Cut your costs this Christmas

By Jodi Mohrmann, Managing editor of special projects, jmohrmann@wjxt.com
Published On: Dec 16 2013 09:37:41 PM EST
Updated On: Dec 17 2013 06:45:00 AM EST
BOSTON, Mass. -

It’s supposed to be the most wonderful time of the year but when kids don’t get the gifts they want it could go into meltdown mode.

“It can be a little overwhelming,” admitted parent Connie Ribera.

As a parent of three, Ribera has learned to set limits.

“What [parents] really have to do early on is really try to budget and talk to the kids, depending on their age, about what’s realistic and what’s not,” said Dr. Kate Roberts, a clinical psychologist and parent coach.

For teens, Roberts suggests letting them know their budget, and have them give you their top five choices, knowing they will get some, not all of them.

“Teens need to understand that these things don’t just come out of thin air, parents have to pay for them,” Roberts said.

When it comes to tweens, have them give you choices and start early in the season setting realistic expectations. Don’t just set a cash limit, but also set a gift limit, like one big gift and three small ones.

“Try and really focus on other things besides, you know, possessions and materials items at the holidays,” Roberts said.

Keeping a smile on the little one’s face is a bit easier, and Dr. Roberts says it’s the perfect age to begin setting limits.

“They can ask for anything they want as long as it is safe and age appropriate but honestly most of that stuff I am not buying for them,” said parent Elizabeth Wayland-Seal.

If relatives and friends overindulge, make be sure to take time opening gifts. Dr. Roberts says this will help them slow down and enjoy each individual gift and allow you time to enjoy the season as well.

Additional Information:

This holiday season, try not to focus on materialistic items and gift giving. Instead, focus on giving back and spreading cheer to your community. Think about volunteering or donating to your local charity. It is important to remember the holidays as a time for family and giving, rather than simply the gifts. Spending time with family and relaxing after a hard-working year is key to a successful holiday season. (Source:apa.org/helpcenter/holiday-season.aspx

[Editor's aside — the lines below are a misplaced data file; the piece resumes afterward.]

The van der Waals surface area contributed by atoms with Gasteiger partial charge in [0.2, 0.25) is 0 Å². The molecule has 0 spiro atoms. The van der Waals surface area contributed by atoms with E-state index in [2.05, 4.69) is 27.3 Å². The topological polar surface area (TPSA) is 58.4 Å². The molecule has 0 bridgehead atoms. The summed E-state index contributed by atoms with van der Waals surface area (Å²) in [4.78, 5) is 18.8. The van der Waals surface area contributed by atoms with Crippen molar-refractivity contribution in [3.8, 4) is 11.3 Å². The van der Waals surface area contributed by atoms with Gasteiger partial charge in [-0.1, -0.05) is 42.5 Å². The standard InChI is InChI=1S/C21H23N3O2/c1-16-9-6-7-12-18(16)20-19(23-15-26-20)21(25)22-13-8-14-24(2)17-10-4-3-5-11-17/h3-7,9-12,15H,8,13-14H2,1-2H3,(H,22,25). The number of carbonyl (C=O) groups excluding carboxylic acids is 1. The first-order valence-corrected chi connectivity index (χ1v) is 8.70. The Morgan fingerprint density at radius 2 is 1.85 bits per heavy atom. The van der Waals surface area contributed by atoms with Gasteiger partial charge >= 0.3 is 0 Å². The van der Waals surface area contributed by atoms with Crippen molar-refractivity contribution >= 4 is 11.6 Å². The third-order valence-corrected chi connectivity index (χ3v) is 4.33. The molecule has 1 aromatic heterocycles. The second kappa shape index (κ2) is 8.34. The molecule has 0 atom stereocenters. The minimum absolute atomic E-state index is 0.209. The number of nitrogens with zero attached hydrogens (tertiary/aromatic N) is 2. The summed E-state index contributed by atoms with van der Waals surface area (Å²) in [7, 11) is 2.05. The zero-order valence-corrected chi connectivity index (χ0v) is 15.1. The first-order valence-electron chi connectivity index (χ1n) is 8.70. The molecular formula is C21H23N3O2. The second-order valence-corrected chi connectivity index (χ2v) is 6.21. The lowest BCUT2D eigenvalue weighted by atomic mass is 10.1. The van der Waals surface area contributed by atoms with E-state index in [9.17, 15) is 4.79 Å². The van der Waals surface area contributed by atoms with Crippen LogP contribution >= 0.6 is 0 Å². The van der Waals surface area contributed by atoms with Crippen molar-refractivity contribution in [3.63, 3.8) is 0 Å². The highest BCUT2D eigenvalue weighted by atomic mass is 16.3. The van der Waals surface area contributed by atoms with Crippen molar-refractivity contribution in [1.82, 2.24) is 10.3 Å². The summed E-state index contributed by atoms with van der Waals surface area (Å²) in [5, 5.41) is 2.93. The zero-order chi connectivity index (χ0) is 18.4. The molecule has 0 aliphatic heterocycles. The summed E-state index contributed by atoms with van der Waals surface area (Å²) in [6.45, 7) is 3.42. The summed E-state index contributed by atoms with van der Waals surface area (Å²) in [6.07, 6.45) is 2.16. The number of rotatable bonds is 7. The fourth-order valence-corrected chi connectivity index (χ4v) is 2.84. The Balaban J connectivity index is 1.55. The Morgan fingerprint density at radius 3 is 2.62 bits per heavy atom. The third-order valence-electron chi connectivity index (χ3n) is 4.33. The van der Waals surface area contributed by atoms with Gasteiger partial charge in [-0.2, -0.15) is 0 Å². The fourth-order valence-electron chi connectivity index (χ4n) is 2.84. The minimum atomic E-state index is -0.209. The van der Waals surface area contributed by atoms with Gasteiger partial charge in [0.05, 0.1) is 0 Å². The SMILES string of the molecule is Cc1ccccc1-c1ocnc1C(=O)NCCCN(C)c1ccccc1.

Gifts for Kids: As the holiday season approaches, sit your kids down and explain to them that they may ask for gifts, but should not assume that they will receive all of them. Let them know it is okay to not receive everything on their wish list and explain to them the rewarding feeling of giving rather than receiving. Some really cool gift giving ideas for children are ones that are on their list and things they will actually use. Warn them in advance not to become upset if they receive a gift that they do not want. (Source:realsimple.com/holidays-entertaining/gifts/cool-gifts-kids-00100000090582/)

Gifts for Teens: When it comes to buying gifts for teenagers, it is crucial that both the parent and teen come to an understanding about the holidays. Teens tend to lose sight of what the holidays are really about, and to avoid family drama, set ground rules for asking for gifts. Make sure they understand to ask for reasonable items, and like children, allow them one big gift and a few smaller gifts. (Source: goodhousekeeping.com/holidays/gift-ideas/gifts-for-teens#slide-1)

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